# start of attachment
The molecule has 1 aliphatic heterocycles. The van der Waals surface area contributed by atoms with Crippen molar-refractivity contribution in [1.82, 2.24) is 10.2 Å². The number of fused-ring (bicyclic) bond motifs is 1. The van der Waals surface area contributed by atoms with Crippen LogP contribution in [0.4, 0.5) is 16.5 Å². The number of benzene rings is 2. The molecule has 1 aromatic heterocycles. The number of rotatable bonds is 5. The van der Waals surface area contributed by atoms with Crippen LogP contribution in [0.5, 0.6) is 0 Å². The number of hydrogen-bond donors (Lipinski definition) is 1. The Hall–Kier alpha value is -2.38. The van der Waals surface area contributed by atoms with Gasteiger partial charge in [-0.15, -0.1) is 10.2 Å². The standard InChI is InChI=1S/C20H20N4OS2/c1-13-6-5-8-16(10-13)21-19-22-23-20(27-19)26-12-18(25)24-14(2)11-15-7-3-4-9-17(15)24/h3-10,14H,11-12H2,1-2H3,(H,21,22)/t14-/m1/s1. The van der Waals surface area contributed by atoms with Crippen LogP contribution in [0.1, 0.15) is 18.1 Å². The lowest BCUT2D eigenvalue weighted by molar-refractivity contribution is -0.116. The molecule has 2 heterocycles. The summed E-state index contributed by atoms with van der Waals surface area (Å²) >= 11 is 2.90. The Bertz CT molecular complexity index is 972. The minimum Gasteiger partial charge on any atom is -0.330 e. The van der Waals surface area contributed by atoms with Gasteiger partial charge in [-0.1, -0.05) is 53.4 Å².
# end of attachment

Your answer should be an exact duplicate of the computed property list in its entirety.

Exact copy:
The molecule has 1 aliphatic heterocycles. The van der Waals surface area contributed by atoms with Crippen molar-refractivity contribution in [1.82, 2.24) is 10.2 Å². The number of fused-ring (bicyclic) bond motifs is 1. The van der Waals surface area contributed by atoms with Crippen LogP contribution in [0.4, 0.5) is 16.5 Å². The number of benzene rings is 2. The molecule has 1 aromatic heterocycles. The number of rotatable bonds is 5. The van der Waals surface area contributed by atoms with Crippen LogP contribution in [0.5, 0.6) is 0 Å². The number of hydrogen-bond donors (Lipinski definition) is 1. The Hall–Kier alpha value is -2.38. The van der Waals surface area contributed by atoms with Gasteiger partial charge in [-0.15, -0.1) is 10.2 Å². The standard InChI is InChI=1S/C20H20N4OS2/c1-13-6-5-8-16(10-13)21-19-22-23-20(27-19)26-12-18(25)24-14(2)11-15-7-3-4-9-17(15)24/h3-10,14H,11-12H2,1-2H3,(H,21,22)/t14-/m1/s1. The van der Waals surface area contributed by atoms with Crippen LogP contribution in [0.1, 0.15) is 18.1 Å². The lowest BCUT2D eigenvalue weighted by molar-refractivity contribution is -0.116. The molecule has 2 heterocycles. The summed E-state index contributed by atoms with van der Waals surface area (Å²) >= 11 is 2.90. The Bertz CT molecular complexity index is 972. The minimum Gasteiger partial charge on any atom is -0.330 e. The van der Waals surface area contributed by atoms with Gasteiger partial charge in [-0.1, -0.05) is 53.4 Å².